• “State subsidies for renewable resources will put downward pressure on energy-market prices . . .” [Page 1, ¶ 2.]
  • And this: “Additional renewables are expected to decrease wholesale electric energy prices . . . .”  [Page 1, ¶ 3, emphasis supplied.]
  • And this: “As the penetration of wind and solar resources grows, the price-reducing effects of renewables on electric energy prices will increase.”  [Page 3, ¶ 5.]

The paradigm is changing.  Where once it was thought that customers would have to pay more for renewable energy, it is now widely understood that renewable energy is working to drive down electricity costs in New England.  And the important thing is that it is not the environmentalists that are saying this; it is ISO-NE, the entity that runs the electricity markets that set prices for all electricity customers in New England.

II.  Clean, Low-Cost Renewables Are Going to Drive Coal, Oil, and Nuclear Out of the Market.  This is another point that environmentalists have been making for years – and, here, too, it is wonderful to see the ISO confirming what we have been saying all along:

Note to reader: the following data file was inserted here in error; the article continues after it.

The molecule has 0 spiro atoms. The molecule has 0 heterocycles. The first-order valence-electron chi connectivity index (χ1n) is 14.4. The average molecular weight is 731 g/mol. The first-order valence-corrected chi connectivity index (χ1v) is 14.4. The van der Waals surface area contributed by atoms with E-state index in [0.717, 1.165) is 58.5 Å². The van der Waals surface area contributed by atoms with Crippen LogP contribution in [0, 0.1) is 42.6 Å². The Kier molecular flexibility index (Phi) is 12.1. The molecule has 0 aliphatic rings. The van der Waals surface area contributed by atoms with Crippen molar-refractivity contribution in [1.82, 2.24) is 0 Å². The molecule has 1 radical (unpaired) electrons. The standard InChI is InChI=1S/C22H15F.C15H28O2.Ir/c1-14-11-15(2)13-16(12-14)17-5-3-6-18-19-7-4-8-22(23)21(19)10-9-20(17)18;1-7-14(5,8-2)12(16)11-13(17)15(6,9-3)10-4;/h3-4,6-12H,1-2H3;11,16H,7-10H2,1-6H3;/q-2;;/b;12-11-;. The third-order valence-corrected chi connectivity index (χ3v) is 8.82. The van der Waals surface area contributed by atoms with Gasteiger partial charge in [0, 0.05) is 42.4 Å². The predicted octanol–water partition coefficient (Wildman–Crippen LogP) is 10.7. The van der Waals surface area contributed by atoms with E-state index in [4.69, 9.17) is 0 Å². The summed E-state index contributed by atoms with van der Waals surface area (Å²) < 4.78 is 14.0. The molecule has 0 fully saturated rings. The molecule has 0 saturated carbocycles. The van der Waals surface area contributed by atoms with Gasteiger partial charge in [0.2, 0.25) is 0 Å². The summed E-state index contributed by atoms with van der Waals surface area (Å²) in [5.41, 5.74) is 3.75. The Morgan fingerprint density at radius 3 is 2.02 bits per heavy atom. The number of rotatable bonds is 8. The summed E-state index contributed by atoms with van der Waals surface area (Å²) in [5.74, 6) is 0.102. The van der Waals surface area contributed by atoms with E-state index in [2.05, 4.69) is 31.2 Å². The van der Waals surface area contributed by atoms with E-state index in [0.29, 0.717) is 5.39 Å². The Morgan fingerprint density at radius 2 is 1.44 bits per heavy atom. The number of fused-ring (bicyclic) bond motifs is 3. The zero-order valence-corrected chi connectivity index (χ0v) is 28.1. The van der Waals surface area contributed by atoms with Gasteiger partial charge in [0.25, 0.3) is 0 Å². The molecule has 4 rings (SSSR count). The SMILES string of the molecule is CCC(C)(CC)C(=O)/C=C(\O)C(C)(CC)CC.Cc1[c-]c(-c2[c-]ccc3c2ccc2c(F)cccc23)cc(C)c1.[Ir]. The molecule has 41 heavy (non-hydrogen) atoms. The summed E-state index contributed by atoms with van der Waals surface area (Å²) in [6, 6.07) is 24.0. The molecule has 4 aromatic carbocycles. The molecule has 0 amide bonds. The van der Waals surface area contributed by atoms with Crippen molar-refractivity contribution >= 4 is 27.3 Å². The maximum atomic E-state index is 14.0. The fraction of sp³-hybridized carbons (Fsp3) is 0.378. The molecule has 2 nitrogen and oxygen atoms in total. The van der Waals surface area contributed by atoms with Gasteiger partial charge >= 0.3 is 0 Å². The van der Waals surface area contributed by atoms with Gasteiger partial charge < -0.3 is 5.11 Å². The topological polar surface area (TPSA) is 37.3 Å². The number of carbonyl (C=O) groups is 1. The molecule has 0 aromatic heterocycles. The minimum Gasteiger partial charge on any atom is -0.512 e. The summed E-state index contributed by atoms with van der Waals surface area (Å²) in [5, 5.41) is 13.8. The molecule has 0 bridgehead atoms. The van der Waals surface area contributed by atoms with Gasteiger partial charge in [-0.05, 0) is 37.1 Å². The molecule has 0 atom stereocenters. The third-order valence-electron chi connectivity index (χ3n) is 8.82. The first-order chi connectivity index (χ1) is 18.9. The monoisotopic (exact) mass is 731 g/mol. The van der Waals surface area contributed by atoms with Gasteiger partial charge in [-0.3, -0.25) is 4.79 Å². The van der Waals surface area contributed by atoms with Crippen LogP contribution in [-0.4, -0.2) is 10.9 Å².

•  Wind and solar will “in turn increase the financial pressure on . . . nuclear and coal.”  [Page 3, ¶ 5.]
  • “The addition of large quantities of renewable resources . . . will affect what resources retire . . . and not all resource types will be affected equally.  New England has already experienced a number of retirements of coal, oil, and nuclear units in recent years . . . . With the expected increased penetration of renewable resources, more such retirements should be expected in the future.”  [Page 7, ¶¶ 3, 4, 5.]

Points I and II, taken together, mean we are going to get a cleaner environment with less carbon pollution – and at a lower cost to electricity customers.